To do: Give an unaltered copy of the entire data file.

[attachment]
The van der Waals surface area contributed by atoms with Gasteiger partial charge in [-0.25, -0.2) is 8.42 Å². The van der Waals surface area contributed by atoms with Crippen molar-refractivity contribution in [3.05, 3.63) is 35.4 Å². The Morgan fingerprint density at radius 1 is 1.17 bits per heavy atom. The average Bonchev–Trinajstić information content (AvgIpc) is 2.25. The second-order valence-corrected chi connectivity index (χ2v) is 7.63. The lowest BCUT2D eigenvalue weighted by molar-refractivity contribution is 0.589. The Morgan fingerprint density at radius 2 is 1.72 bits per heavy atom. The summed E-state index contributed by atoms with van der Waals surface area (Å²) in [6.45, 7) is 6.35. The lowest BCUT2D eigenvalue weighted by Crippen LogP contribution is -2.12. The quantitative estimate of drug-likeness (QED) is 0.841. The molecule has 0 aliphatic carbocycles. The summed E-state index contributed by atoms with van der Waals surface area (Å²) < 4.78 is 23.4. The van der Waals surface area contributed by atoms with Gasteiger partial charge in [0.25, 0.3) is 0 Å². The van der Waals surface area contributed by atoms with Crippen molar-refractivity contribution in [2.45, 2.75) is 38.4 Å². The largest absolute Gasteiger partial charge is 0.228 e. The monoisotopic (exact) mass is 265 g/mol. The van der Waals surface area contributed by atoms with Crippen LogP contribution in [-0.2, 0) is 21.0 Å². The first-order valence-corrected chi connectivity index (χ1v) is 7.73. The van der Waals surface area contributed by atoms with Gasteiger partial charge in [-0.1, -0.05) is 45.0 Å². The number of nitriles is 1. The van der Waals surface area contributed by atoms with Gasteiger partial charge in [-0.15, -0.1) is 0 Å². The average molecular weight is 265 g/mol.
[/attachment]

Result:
The van der Waals surface area contributed by atoms with Gasteiger partial charge in [-0.25, -0.2) is 8.42 Å². The van der Waals surface area contributed by atoms with Crippen molar-refractivity contribution in [3.05, 3.63) is 35.4 Å². The Morgan fingerprint density at radius 1 is 1.17 bits per heavy atom. The average Bonchev–Trinajstić information content (AvgIpc) is 2.25. The second-order valence-corrected chi connectivity index (χ2v) is 7.63. The lowest BCUT2D eigenvalue weighted by molar-refractivity contribution is 0.589. The Morgan fingerprint density at radius 2 is 1.72 bits per heavy atom. The summed E-state index contributed by atoms with van der Waals surface area (Å²) in [6.45, 7) is 6.35. The lowest BCUT2D eigenvalue weighted by Crippen LogP contribution is -2.12. The quantitative estimate of drug-likeness (QED) is 0.841. The molecule has 0 aliphatic carbocycles. The summed E-state index contributed by atoms with van der Waals surface area (Å²) < 4.78 is 23.4. The van der Waals surface area contributed by atoms with Gasteiger partial charge in [0.25, 0.3) is 0 Å². The van der Waals surface area contributed by atoms with Crippen molar-refractivity contribution in [2.45, 2.75) is 38.4 Å². The largest absolute Gasteiger partial charge is 0.228 e. The monoisotopic (exact) mass is 265 g/mol. The van der Waals surface area contributed by atoms with Crippen LogP contribution in [-0.2, 0) is 21.0 Å². The first-order valence-corrected chi connectivity index (χ1v) is 7.73. The van der Waals surface area contributed by atoms with Gasteiger partial charge in [-0.1, -0.05) is 45.0 Å². The number of nitriles is 1. The van der Waals surface area contributed by atoms with Gasteiger partial charge in [-0.15, -0.1) is 0 Å². The average molecular weight is 265 g/mol.